“Please be advised that Cambridge ESOL has a procedure in place that has been agreed with the UK Border Agency whereby a Results Verification Form needs to first be submitted before we can conduct a search for a candidates results. Please can I ask that you sign and submit the attached Results Verification Form? We will then investigate this candidate’s results and will get back to you as soon as possible.”
The Document Verification Officer thereafter replied to that email as follows:
“Kindly find attached required sheet. I suggest you must delete columns of our name, phone and email contact from it as you will find these details in our stamp underneath.”
As a result of that email the following email was sent to the Document Verification Officer from ESOL:
“Based on the information provided we cannot find any records of results for the candidate Farzana Kusar and they do not appear to be a Cambridge ESOL candidate.”
11. In addition to the foregoing series of emails counsel directed our attention to this section of the Verification Form:
“Test report scanned and emailed to the official email address of ESOL. Toby Moult, ESOL helpdesk Cambridge ESOL Customer Services replied and stated ‘Based on the information provided we cannot find any records of results for the candidate Farzana Kusar and they do not appear to be a Cambridge ESOL candidate.’ ”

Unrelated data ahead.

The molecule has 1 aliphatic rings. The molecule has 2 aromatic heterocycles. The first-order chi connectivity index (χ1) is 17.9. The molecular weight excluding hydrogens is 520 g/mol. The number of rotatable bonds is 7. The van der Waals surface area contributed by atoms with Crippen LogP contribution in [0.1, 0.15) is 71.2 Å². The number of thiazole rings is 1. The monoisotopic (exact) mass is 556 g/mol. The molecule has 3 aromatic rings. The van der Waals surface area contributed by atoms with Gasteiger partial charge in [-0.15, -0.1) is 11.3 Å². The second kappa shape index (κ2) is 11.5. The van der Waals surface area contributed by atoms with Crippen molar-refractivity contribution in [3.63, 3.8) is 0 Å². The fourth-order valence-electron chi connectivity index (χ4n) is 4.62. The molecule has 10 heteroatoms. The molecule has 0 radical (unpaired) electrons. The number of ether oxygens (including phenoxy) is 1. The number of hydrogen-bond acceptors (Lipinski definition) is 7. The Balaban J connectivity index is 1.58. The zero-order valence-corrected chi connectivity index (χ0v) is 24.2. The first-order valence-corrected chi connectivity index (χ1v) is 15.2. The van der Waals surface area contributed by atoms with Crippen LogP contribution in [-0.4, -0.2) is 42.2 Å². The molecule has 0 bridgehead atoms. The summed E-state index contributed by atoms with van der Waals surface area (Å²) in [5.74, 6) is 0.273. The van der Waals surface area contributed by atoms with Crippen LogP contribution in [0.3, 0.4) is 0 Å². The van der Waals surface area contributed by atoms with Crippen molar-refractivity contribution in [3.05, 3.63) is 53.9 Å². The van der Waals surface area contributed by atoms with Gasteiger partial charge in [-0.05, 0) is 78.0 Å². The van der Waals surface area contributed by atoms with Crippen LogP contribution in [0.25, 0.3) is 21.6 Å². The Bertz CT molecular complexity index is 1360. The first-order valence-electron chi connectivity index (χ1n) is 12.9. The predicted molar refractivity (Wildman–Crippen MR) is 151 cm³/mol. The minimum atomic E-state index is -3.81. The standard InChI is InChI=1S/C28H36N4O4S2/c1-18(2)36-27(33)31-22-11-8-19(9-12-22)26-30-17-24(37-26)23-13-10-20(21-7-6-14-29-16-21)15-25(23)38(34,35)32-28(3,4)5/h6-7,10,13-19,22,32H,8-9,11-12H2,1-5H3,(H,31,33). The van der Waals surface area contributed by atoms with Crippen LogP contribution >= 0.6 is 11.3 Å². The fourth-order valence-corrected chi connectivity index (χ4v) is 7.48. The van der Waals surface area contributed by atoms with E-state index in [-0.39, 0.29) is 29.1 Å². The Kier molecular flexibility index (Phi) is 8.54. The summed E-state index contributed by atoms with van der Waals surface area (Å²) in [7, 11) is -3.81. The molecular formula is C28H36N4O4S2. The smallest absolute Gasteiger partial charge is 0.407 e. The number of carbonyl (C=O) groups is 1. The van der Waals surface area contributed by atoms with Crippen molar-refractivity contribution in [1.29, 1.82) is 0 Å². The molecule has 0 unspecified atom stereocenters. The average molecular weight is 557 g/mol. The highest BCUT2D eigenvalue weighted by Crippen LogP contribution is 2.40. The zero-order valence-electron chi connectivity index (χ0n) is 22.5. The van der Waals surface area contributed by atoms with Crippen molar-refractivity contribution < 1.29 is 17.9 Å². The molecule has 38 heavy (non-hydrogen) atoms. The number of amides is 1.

12. On the basis of these emails and the said section of the Verification Report counsel submitted that the First-tier Tribunal had erred in holding the certification and report to not be genuine in that: the Document Verification Report related and referred to the “Test Report” and not the ESOL certificate. Moreover, the First-tier Tribunal had erred in law in accepting the unsubstantiated observations of the author on the front page of the Document Verification Report, which stated that the test report had been scanned and emailed to the official email address of ESOL. He submitted that if one looked at the evidence set out in the Document Verification Report, it was evident that the response from ESOL was based on the “Results Verification Form”, which was not disclosed, and not the Test Report as asserted in the Document Verification Report.
Beyond that it was his position that there was no evidence before the First-tier Tribunal to indicate that the response from ESOL was as a result of the Test Report having been scanned. The First-tier Tribunal’s finding at paragraph 12 that the “document scanned and sent for verification was the certificate” was irrational and perverse.
It was his position that there had been a material error of law.